If you’ve got dreams of designing for a certain industry, brand or medium, then your career should have a pathway that points towards your future goals. Otherwise, you might never end up working for the types of jobs that you like because you spend too much time devoting yourself to clients you don’t like. For example, if you really want to work in print but you only seem to do web design, it’s going to be harder for you to find print clients when all of your experience seems to be in web.
Likeability is kind of like the canary in a coal mine. If you don’t like the job you’re doing, it might be a sign that your career is headed in the wrong direction. Work isn’t always going to be fun, but it doesn’t always have to be boring, backbreaking labor, either.
When the work could damage your reputation
If you’ve got warning signs going off in your head that continuing to work for a client could damage your reputation as a designer, trust your instincts and back away. Sometimes a client can be so toxic that they actually poison your career for years to come.
The most common example of this is when a client meddles with your design so much that the final work is an embarrassing blight on your portfolio. Maybe the client wanted you to include design elements that were ugly or they refused to listen to your suggestions. If you can’t be proud of the work you’re doing for your client, that should be a red flag.
If the work your client wants you to do is offensive, in bad taste or dishonest, it can also tarnish your reputation and make it difficult to show off your past work. This can be especially damaging if the client is called out on their inappropriate behavior. As the designer, you’ll likely take the blame for the contents of the design, regardless of whether or not you had any control over it.
And if the client or brand itself has a bad reputation, then unfortunately, you’ll often share their reputation whether you like it or not. It might not be the most rational course of action to blame a designer for the bad reputation of their client, but the negative connotations are often subliminal. If a brand conjures up negative feelings in a potential employer, then just the act of looking at your portfolio or resume is going to be a bad experience for them.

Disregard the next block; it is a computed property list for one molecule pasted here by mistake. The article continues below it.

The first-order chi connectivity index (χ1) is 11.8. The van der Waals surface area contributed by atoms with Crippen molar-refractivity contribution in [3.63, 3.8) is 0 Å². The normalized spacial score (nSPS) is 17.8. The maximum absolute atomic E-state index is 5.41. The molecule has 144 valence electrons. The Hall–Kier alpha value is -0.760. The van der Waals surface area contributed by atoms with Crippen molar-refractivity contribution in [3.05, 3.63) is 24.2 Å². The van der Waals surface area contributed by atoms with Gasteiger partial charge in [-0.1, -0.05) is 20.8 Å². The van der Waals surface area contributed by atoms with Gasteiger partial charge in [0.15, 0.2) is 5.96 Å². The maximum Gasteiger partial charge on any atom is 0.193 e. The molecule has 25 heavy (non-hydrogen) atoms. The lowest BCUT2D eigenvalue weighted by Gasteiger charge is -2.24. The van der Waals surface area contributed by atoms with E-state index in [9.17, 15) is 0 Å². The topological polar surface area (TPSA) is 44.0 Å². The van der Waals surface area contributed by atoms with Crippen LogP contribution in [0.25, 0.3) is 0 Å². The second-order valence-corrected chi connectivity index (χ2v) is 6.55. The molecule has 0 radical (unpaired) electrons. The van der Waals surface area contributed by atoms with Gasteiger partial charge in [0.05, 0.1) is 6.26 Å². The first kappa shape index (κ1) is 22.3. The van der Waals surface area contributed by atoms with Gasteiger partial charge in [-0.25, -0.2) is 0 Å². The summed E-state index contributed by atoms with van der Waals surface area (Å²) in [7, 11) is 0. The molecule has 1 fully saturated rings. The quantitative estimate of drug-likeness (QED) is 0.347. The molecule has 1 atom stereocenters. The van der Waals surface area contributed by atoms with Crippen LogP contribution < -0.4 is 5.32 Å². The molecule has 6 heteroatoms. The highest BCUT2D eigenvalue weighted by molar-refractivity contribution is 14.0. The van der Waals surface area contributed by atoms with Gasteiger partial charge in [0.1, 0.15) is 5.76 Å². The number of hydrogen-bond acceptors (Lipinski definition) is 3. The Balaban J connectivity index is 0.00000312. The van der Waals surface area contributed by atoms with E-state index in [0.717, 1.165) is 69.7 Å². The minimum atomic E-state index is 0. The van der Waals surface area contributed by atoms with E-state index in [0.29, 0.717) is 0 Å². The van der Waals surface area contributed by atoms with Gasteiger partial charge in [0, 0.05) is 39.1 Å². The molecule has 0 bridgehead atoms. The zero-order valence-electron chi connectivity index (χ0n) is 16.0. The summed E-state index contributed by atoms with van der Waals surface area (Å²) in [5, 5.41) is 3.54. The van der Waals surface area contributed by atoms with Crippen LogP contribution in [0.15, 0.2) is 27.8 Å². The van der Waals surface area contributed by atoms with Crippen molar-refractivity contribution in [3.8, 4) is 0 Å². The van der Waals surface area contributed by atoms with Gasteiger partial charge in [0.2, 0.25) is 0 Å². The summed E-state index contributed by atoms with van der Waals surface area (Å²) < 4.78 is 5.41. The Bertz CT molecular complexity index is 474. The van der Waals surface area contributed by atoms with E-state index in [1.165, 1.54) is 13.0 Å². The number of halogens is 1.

When the client is toxic
Sometimes a client is so demanding, demoralizing or dishonorable that you have to get away for the sake of your own sanity. Of all the reasons to fire your design client, this can be one of the hardest to have to deal with. Ultimately, it’s up to you to decide what you feel comfortable with and sometimes it’s worth the worry of being without work if it means getting away from a toxic relationship.
Toxic clients can come in many forms. Some clients expect the world from you and are rude when you don’t deliver. Others might belittle your ideas and disrespect your professional opinion. And then of course there are the clients who are just abusive and downright mean.
Sometimes it’s hard to leave a toxic work relationship because it’s difficult to admit to yourself that it’s become a problem. Abusers have a way of taking control of their victims and making them afraid of leaving. These are the types of clients who will go out of their way to remind you that they can replace you and that there are many other designers looking for work. Maybe they’ll try to convince you that you should be grateful to have a job at all.
But there’s always a way out, even if you’re not financially stable and you rely on your client to stay afloat. Try to have a new client lined up before you jump ship. If you have multiple clients, you might be able to renegotiate your deal with a good client to fill in any gaps left by leaving an abusive client.
Again, it all comes down to how you feel. If you can’t stand the thought of working another day for your client, then get out as soon as you can. There are other people out there who need your talents and will treat you with the respect you deserve.
When the client doesn’t respect you
A lack of respect may not seem like an important enough reason to fire your clients, but in truth, it’s a big hindrance to a successful design career. In order to do what you do, you have to have confidence in your ideas and your skills. If your client makes you second-guess yourself, then it might be a sign that you need to second-guess the client.
Some clients like to withhold respect and admiration as a tactic to keep you pining for their approval. If you constantly feel like you’re not good enough for your client and that you’re lucky to have a job at all, then you’re less likely to have the confidence to branch out and leave them behind.